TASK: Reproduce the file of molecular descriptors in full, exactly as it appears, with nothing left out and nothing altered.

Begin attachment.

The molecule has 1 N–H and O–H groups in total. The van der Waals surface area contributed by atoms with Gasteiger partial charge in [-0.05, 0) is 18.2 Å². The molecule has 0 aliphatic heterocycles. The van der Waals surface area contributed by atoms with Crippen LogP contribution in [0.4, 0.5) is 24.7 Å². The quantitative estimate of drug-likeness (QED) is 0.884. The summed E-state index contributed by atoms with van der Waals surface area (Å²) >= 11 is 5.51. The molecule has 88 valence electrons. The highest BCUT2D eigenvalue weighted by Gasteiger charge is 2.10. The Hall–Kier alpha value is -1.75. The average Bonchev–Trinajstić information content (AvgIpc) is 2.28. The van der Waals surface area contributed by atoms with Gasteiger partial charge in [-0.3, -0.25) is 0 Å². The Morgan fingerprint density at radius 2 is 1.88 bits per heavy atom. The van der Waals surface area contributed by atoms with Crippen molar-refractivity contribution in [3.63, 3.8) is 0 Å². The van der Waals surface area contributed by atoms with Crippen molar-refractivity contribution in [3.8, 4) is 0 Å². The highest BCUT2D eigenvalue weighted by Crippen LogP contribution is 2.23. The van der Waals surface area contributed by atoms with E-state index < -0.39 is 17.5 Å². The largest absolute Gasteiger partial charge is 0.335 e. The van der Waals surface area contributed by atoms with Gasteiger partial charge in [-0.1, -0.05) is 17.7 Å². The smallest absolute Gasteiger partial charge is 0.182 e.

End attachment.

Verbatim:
The molecule has 1 N–H and O–H groups in total. The van der Waals surface area contributed by atoms with Gasteiger partial charge in [-0.05, 0) is 18.2 Å². The molecule has 0 aliphatic heterocycles. The van der Waals surface area contributed by atoms with Crippen LogP contribution in [0.4, 0.5) is 24.7 Å². The quantitative estimate of drug-likeness (QED) is 0.884. The summed E-state index contributed by atoms with van der Waals surface area (Å²) >= 11 is 5.51. The molecule has 88 valence electrons. The highest BCUT2D eigenvalue weighted by Gasteiger charge is 2.10. The Hall–Kier alpha value is -1.75. The average Bonchev–Trinajstić information content (AvgIpc) is 2.28. The van der Waals surface area contributed by atoms with Gasteiger partial charge in [-0.3, -0.25) is 0 Å². The Morgan fingerprint density at radius 2 is 1.88 bits per heavy atom. The van der Waals surface area contributed by atoms with Crippen molar-refractivity contribution in [3.63, 3.8) is 0 Å². The van der Waals surface area contributed by atoms with Crippen molar-refractivity contribution in [3.8, 4) is 0 Å². The highest BCUT2D eigenvalue weighted by Crippen LogP contribution is 2.23. The van der Waals surface area contributed by atoms with E-state index < -0.39 is 17.5 Å². The largest absolute Gasteiger partial charge is 0.335 e. The van der Waals surface area contributed by atoms with Gasteiger partial charge in [-0.1, -0.05) is 17.7 Å². The smallest absolute Gasteiger partial charge is 0.182 e.